DUBAI – The recent STEP conference in Dubai – the biggest startup conference for the Middle East and North Africa (MENA) region – attracted a lot of buzz. It seemed to indicate that the region’s startup scene was coming of age. Yet MENA entrepreneurs are still facing serious structural impediments to progress.
The successes of the region’s startups should not be underestimated. According to Wamda, a regional accelerator platform, more than a dozen startups – including Bayt, Careem, MarkaVIP, Namshi, News Group, Propertyfinder, and Wadi.com – now have estimated valuations above $100 million. Souq.com, a 3,000-employee company founded in 2005, is poised to be the region’s first “unicorn,” with a valuation above $1 billion.
Yet the regional environment remains far from conducive to entrepreneurship. Beyond the wars, terrorism, and political turbulence plaguing the Arab world – not to mention the usual challenges facing entrepreneurs outside Silicon Valley, such as lack of adequate risk capital, talent, or infrastructure – is a slew of deep-rooted structural problems.
One of those problems relates to enterprise demographics. According to one study, in 2011, family businesses represented up to 70% of the MENA private-sector economy – a higher share than in any other region. This means that a large segment of the business community raises funds, shares equity, and manages operations within small, tight-knit social circles.
The conventional wisdom of drawing on friends, family, and fools for new business endeavors seems to translate in the MENA region as, “If you are not a friend or family, you must be a fool.” While this might help to contain risk, it also fosters a risk-averse business culture. And yet a willingness to take risks is pivotal to innovation and entrepreneurship. Moreover, keeping businesses in the family reduces their disruptive potential, even when they do manage to innovate.
This family-oriented, or “tribal,” business culture is the result of a long history of inefficient commercial judicial systems, arbitrary nationalization programs, and a lack of effective corporate governance. While most countries have made improvements on these fronts, the tribal business tradition remains entrenched, and will take time to dislodge.
But steps can be taken now to help mitigate some of the problems associated with this business culture, such as a lack of availability of adequate risk capital for new entrepreneurs. In Lebanon, for example, the central bank has launched an unprecedented startup support initiative, Circular 331, through which it guarantees up to 75% of risk capital made available by local banks, amounting to up to 3% of their assets. Since its launch in 2013, the program has generated more than $400 million in risk capital.
A second major hindrance to innovative entrepreneurship in the MENA region lies in the way governments manage their critical role as clients. Through the procurement of goods and services – which comprises about 10-15% of GDP in developed countries and up to 20% of GDP in developing countries – governments can serve as important drivers of growth and innovation. Silicon Valley’s genesis and growth, it should be recalled, was propelled by government contracts and procurement.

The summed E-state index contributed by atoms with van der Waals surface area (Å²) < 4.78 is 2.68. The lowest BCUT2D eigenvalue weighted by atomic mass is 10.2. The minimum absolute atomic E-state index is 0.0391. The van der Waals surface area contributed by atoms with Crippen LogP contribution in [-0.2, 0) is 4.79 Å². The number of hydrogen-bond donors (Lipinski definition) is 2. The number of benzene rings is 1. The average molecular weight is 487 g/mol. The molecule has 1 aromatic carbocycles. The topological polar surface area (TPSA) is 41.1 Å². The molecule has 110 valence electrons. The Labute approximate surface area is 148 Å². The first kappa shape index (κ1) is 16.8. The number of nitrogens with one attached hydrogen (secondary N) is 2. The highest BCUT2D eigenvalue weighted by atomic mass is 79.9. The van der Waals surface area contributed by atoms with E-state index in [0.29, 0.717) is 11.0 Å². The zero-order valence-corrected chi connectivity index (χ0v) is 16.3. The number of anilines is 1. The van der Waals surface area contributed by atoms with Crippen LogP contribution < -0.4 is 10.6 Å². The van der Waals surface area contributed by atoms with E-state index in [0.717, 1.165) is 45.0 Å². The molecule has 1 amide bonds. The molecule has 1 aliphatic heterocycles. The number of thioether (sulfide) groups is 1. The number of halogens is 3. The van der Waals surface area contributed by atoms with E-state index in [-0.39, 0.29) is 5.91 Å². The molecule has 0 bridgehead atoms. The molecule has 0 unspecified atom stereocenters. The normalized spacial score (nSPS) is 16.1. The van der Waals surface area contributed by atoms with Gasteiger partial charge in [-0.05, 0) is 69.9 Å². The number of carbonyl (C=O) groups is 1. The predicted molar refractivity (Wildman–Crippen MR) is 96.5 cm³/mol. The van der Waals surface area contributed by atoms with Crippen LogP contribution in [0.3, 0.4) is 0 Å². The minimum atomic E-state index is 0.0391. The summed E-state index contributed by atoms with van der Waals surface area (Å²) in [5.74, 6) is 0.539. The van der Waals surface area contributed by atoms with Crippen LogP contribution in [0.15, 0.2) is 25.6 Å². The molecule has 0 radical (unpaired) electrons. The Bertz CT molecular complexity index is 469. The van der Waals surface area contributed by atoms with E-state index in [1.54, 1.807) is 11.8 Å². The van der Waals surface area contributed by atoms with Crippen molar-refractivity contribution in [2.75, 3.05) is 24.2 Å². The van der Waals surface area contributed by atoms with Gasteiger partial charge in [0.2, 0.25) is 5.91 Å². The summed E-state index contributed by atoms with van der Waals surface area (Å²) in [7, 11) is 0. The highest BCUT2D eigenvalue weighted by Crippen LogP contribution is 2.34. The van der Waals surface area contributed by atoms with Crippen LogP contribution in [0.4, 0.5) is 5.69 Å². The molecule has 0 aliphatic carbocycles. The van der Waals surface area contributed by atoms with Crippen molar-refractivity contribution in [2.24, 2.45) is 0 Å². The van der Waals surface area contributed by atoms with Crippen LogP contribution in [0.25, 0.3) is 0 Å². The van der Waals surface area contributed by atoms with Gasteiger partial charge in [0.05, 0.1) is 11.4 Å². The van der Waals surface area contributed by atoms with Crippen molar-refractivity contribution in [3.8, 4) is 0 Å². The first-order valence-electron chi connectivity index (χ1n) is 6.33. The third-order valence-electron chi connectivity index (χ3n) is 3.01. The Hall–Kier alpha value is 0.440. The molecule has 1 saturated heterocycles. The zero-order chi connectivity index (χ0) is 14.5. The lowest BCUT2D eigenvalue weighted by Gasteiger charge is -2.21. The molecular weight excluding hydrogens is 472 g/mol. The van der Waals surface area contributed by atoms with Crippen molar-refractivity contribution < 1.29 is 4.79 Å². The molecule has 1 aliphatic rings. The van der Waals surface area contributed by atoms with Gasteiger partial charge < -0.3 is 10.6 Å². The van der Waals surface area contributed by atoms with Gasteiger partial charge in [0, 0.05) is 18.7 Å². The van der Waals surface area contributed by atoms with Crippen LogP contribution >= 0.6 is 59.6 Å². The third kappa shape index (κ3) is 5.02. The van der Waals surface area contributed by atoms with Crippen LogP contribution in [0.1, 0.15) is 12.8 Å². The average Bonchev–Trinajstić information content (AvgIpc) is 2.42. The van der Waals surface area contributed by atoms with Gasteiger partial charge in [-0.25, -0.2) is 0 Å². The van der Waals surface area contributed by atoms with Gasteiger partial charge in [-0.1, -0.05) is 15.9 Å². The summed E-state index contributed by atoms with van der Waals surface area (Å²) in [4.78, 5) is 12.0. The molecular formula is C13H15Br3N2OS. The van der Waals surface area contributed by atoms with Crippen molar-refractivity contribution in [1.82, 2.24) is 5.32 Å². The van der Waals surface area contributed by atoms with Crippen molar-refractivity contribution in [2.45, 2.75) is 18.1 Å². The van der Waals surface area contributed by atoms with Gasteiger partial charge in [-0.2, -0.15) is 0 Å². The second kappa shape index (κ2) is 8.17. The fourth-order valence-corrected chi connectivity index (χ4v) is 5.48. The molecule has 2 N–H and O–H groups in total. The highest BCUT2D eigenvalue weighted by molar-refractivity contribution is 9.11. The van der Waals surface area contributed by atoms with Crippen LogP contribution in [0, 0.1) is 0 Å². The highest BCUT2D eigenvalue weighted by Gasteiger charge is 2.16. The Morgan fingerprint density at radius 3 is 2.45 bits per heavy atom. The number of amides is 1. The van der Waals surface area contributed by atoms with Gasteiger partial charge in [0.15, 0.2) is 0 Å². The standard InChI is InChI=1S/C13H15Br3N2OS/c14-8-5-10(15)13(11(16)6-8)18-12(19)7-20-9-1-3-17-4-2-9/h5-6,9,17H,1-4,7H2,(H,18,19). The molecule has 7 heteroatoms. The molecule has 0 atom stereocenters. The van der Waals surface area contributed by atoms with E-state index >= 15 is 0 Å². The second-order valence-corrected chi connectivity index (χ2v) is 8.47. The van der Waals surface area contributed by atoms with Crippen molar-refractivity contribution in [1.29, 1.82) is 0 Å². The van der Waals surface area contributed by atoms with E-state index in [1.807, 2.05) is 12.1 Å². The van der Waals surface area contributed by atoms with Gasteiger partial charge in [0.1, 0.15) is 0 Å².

But in MENA countries, the conditions for doing business with the government – including tendering requirements, payment schedules, and bureaucratic demands – tend to be prohibitive for small firms (10-50 employees). With small businesses unable to access the market for public goods and services, they miss out on important opportunities to mature and expand, which limits their capacity to spur broader economic growth and development.
A third major impediment to innovative entrepreneurship in MENA countries relates to the industrial structure. Construction, banking, telecommunications, tourism, and traditional manufacturing represent a significant share of the region’s private-sector economy. Companies in these industries tend to be not only family-owned, but also large in size and heavy in capital investment, and they do not typically view startups as potential strategic business partners.
All of this implies high barriers to entry for new businesses, which face severely limited opportunities to disrupt, spin off, or even leverage major industries. Even startups that make some initial headway struggle to scale up in the B2B sector. Unsurprisingly, in these major industries, disruptive entrepreneurship and innovation tend to arrive slowly and late. While telecommunications is something of an exception in this sense, even its development is hampered by government regulation.
MENA startups have achieved the most success online, where the large established players did not show early interest and barriers to entry, in terms of capital investment and market access, are relatively low. Indeed, most of the successful companies in this domain sell directly to consumers and conduct transactions via digital payment services that enable them to avoid transactional barriers, such as government procurement regulations and high bank fees.
The progress that such startups have managed to achieve highlights their potential to spearhead innovation and generate economic growth. It should thus serve as a powerful incentive for MENA governments and businesses to change their approach. Specifically, governments should do more to leverage their spending to support new, innovative businesses, while established companies should open up their operations and cooperate with startups to scale up innovative activities that can inject dynamism into markets.
Startups are proven hubs of innovation and drivers of economic growth, employment, and development. It is time for the MENA countries to make the most of that potential.
Sami Mahroum is Director of the Innovation & Policy Initiative at INSEAD and the author of Black Swan Start-ups: Understanding the Rise of Successful Technology Business in Unlikely Places.